LITTLE ROCK — The state Republican Party sees a Republican’s victory in the race for a state Senate seat in northeastern Arkansas held by Democrats since Reconstruction as a sign of things to come in November.
State Democrats say the GOP is reading too much into a special election where voter turnout was light.
Republican John Cooper received 57 percent of the vote in the District 21 state Senate special election, defeating Democrat Steve Rockwell to fill the seat vacated by the resignation of Democrat Paul Bookout.
The vote was 4,314 to 3,227, with 16.76 percent of eligible voters in the district participating, according to unofficial election results from the secretary of state’s office.
Megan Tollett, executive director of the Republican Party of Arkansas, said in a statement Wednesday that “the historically Democrat stronghold of Northeast Arkansas is no longer Democrat at all. It’s Republican country.”
She noted that in 2010, Republican Rick Crawford became the first Republican since 1875 to win Arkansas’ 1st District congressional seat and that Crawford received 56 percent of the vote in Craighead County.
Tollett said Tuesday’s election results should be “a wake-up call” for Democratic U.S. Sen. Mark Pryor, who seeking a third term and facing a challenge from presumptive Republican nominee U.S. Rep. Tom Cotton, R-Dardanelle. She said Pryor won his 2002 Senate race against Republican incumbent Tim Hutchinson with the help of a large margin in the 1st Congressional District and that he vitally needs to win that district to win his current race.
“The political ground is shifting beneath Sen. Mark Pryor’s feet,” Tollett said.
Patrick Burgwinkle, spokesman for the Democratic Party of Arkansas, said Wednesday,”They’re grasping at straws.”
“If Congressman Cotton’s campaign wants to hang their hat on a special election for a state legislative seat where only 16 percent of registered voters participated, that speaks volumes,” he said.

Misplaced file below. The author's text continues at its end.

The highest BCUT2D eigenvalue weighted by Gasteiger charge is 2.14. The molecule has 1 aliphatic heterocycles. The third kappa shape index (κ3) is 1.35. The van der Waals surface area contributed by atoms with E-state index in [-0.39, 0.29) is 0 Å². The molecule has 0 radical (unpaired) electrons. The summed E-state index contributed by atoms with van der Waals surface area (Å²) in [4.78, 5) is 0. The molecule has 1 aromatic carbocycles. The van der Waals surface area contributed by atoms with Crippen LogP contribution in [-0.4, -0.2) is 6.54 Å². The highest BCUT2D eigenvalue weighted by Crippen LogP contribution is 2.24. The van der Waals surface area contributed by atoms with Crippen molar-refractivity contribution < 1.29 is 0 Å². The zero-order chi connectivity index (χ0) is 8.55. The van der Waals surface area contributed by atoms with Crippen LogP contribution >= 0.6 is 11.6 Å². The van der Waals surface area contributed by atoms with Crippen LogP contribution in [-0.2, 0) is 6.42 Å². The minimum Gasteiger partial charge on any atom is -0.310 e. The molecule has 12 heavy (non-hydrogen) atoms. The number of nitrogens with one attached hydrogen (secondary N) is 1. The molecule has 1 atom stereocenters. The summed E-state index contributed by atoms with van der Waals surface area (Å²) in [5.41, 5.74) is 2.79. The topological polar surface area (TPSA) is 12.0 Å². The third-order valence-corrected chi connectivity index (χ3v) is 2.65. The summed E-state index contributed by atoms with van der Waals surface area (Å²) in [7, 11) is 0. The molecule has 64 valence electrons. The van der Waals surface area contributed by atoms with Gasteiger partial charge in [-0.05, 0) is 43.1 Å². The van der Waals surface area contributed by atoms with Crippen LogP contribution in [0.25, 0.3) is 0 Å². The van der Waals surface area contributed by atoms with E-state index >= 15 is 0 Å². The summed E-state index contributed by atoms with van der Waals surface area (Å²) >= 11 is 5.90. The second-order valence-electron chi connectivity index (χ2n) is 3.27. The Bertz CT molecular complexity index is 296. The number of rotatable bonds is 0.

Cooper said Wednesday he believed voters made a statement with his election.
“There’s a pretty good margin in this (victory), and I think there is some message,” he said. “My message in general is conservative values, and I think that registered with the voters in a significant way, and I see that in northeast Arkansas as playing a big role going forward now.”
Gov. Mike Beebe, the titular head of the state Democratic Party who appeared in a television ad for Rockwell, acknowledged Wednesday that “it was a pretty convincing win for Mr. Cooper.”
The governor said polls show that it hurts Arkansas Democrats when Republican opponents tie them to President Obama, so it was no surprised to see that happen in the Jonesboro election. Obama is widely unpopular in Arkansas.
Asked whether the outcome has significance for the general election, Beebe said, “November is November.”
Janine Parry, a political science professor at the University of Arkansas, said the voters who turn out for a special election are typically more partisan and more attuned to the specific dynamics of a race than the voters who participate in a general election, so “they tend to be not especially representative of general-election voters.”
On the other hand, recent election cycles and polls have shown an undeniable political shift in the state, she said.
“Arkansas has clearly made a transition at least to competitiveness if not Republican dominance. That’s clear,” Parry said. “But I wouldn’t read too much into a single special election in terms of trying to determine where the state’s actually going to land.”
— Arkansas News Bureau reporter Rob Moritz contributed to this report.